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    I thought I would be getting enough B1. Milk and OJ, which certainly aren't low in it.

    I have a couple pounds of expired B1. Like seven years old. I'll make a foot soak out of it. I also have a B complex with it, I'll try taking more and see what happens.

    IIRC, clinics here test B12 level. But B1 is depleted by alcoholism, so how would people go about testing it or getting injections?

    I have no idea if it's related, but I have a constant tingle in my toes. It appeared like a year ago and didn't go away since. This would provide a stronger case for B1 being an issue. But it would be ridiculous, since I do have B1 in my diet, and I don't even drink alcohol. The tingling certainly seems to be worse with caffeine though.
     
  7. Trix

    Trix Member

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    @orewashin I have read you need about 1500mg of regular thiamine to get benefits, especially if your transport enzymes are not working...in this case, you would need B2 Riboflavin to help. At one point after taking Allithiamine for a couple of months, I added Riboflavin and I did see even more energy gains.

    I am a person who has benefited greatly....could be from irish german heritage lacking in B1, or depleting B1 diet, or from gut flora being destroyed and the bacteria not producing them. I'm not a alcohol drinker, so something had me depleted. raw fish, betel nuts and probably a few other foods deplete B1, which are called thiaminases.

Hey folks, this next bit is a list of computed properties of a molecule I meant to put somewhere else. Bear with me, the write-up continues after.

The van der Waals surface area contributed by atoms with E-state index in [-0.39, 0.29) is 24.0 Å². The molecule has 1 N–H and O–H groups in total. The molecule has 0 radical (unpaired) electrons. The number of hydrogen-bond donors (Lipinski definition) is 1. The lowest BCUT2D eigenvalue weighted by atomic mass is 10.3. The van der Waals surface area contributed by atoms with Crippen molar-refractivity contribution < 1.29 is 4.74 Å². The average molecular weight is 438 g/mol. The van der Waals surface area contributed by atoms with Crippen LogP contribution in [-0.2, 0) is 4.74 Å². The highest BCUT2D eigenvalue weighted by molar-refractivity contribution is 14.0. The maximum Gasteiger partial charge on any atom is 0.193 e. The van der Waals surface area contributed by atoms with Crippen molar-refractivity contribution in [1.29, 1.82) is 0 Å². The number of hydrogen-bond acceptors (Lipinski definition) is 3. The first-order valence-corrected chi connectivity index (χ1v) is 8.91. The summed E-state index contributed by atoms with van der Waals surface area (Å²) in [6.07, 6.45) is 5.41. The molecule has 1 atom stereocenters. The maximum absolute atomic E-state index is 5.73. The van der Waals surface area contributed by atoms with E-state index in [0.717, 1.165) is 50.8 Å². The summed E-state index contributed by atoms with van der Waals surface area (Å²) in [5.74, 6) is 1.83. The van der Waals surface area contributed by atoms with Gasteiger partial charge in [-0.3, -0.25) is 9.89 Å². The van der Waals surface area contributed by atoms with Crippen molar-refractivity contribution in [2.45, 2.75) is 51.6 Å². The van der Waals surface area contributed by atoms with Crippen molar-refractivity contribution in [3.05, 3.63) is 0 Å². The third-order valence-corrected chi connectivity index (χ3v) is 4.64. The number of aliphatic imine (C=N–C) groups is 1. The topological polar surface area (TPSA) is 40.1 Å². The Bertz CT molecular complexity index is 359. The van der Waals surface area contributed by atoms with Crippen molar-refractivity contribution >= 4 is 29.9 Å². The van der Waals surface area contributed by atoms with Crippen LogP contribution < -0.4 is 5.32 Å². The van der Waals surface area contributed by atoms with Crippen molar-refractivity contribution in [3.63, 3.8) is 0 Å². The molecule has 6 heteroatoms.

I do not know about testing, except from experimentation.

    Tingling toes sounds like a symptom to me.
     
  8. OP
    orewashin

    orewashin Member

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    That's a lot of thiamine. How much riboflavin did you take, and how much of the allithiamine?
     
  9. Trix

    Trix Member

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    @orewashin I was not able to stomach the reg thiamine, so that is why I went Allithiamine. I tried Benfotiamine also without success.